Becoming a Foster
I still remember my first foster dog experience so clearly, even though it was nearly 4 years ago. I did almost everything wrong (by my own standards now). I committed to the first rescue that responded to my application and took on a 65 pound rottweiler mix without checking my building restrictions. I went to pick up the dog at a totally inconvenient location and time by myself in the middle of Brooklyn and paid for a rush hour cab home with the dog, even though I was unemployed and broke at the time. I had no crate, and tried to let the dog sleep in my bed with me (luckily she was too polite/her hips were too bad to jump up onto the bed). I tried to lift this big, terrified dog into the bathtub—luckily I was smart/experienced enough to go slowly and listen to her soft growls telling me she was uncomfortable (girlfriend did not get a real bath in the 2 weeks I had her). I left her alone and free roaming in my apartment, took her to the dog park, and did on leash meetings with tons of dogs. Basically, I did everything I now actively avoid as a foster.
My next few fosters each taught me a valuable lesson. Foster #2 taught me about leash reactivity. Foster #3 taught me about the importance of crating so your stuff doesn't get destroyed/peed/shit on. Foster #4 taught me about resource guarding. And Foster #5 taught Eric how to listen to a dog's growls and take them seriously (still the only real bite we've had, knock on wood-from a 12 pound dog). Foster #6 was Penny, and she taught us pretty much everything else that can come up with a foster dog: separation anxiety, dog reactivity/need for slow intros, awful leash walking, prey drive, the importance of crating, slow feeding, basic training, stress pooping, and more.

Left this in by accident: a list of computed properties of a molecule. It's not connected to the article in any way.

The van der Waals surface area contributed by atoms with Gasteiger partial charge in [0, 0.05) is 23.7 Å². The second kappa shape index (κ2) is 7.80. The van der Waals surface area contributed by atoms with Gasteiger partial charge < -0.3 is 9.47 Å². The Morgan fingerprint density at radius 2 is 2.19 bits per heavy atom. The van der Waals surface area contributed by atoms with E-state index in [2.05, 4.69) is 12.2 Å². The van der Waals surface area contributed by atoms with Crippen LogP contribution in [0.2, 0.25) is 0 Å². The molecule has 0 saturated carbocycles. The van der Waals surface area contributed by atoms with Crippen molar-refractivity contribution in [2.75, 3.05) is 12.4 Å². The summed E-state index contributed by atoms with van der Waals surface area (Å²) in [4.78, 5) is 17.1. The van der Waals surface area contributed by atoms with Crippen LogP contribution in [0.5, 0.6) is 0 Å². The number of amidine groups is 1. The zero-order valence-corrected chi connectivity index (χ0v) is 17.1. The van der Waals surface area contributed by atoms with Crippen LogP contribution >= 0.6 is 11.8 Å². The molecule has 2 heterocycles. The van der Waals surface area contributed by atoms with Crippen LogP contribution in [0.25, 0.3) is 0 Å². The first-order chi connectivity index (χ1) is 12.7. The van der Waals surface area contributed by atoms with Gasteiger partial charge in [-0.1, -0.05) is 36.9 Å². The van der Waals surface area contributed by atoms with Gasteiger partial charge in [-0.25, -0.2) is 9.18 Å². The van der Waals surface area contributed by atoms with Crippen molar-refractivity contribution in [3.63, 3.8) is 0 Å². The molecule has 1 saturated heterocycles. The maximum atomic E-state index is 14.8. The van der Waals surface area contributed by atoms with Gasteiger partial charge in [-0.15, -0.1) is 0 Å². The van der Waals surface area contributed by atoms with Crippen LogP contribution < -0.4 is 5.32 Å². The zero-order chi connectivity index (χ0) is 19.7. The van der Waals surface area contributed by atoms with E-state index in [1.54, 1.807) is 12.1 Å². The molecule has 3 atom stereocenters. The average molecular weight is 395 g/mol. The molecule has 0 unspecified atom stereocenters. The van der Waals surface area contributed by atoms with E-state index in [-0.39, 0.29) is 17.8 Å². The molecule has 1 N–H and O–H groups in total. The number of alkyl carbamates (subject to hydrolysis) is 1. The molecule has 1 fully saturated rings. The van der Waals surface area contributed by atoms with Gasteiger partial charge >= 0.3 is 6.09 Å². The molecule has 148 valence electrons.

Fostering is one of the coolest, most rewarding things you can do if you love dogs! It's not always easy to do, and it's certainly not easy to give them up. But it's so worth it! Here are some things I recommend if you're considering fostering for the first time, gathered over 4 years and 70+ dogs of hard-earned experience:
Figure out what kind of dog you can commit to and for how long
Here are some questions to ask yourself:
Does your building allow pets?
- If no, you should probably wait until you move to start fostering. What are the restrictions (size, breed, etc.)?
What are the non-negotiable things for any dog in your home?
- Ex. You need a dog/cat/kid friendly dog because you have a dog/cat/kid.
What are the things you'd prefer for any dog in your home?
- Ex. You'd prefer house trained, lower energy, under 40 pounds. These things would be preferable, but they're not deal breakers (and often things like housebreaking are not known in the shelter!)
How long can you commit to the dog?
- Some people can only give 2 weeks at a time due to work schedules. Others can commit longer. Even if you can only foster for a week, often that is helpful! Just make sure you're upfront and honest with the rescue about how long you can commit, and what a deal breaker would be (ex. if the dog is aggressive toward children that's a deal breaker because my neighbors kid comes over every week.)
- Be aware that some rescues have a minimum day policy until they can move a dog if a foster isn't working out, so have a plan until they can find a new foster (ex. you'll crate the dog in a bedroom whenever the child is over until they find a new foster home).
Find a rescue you like working with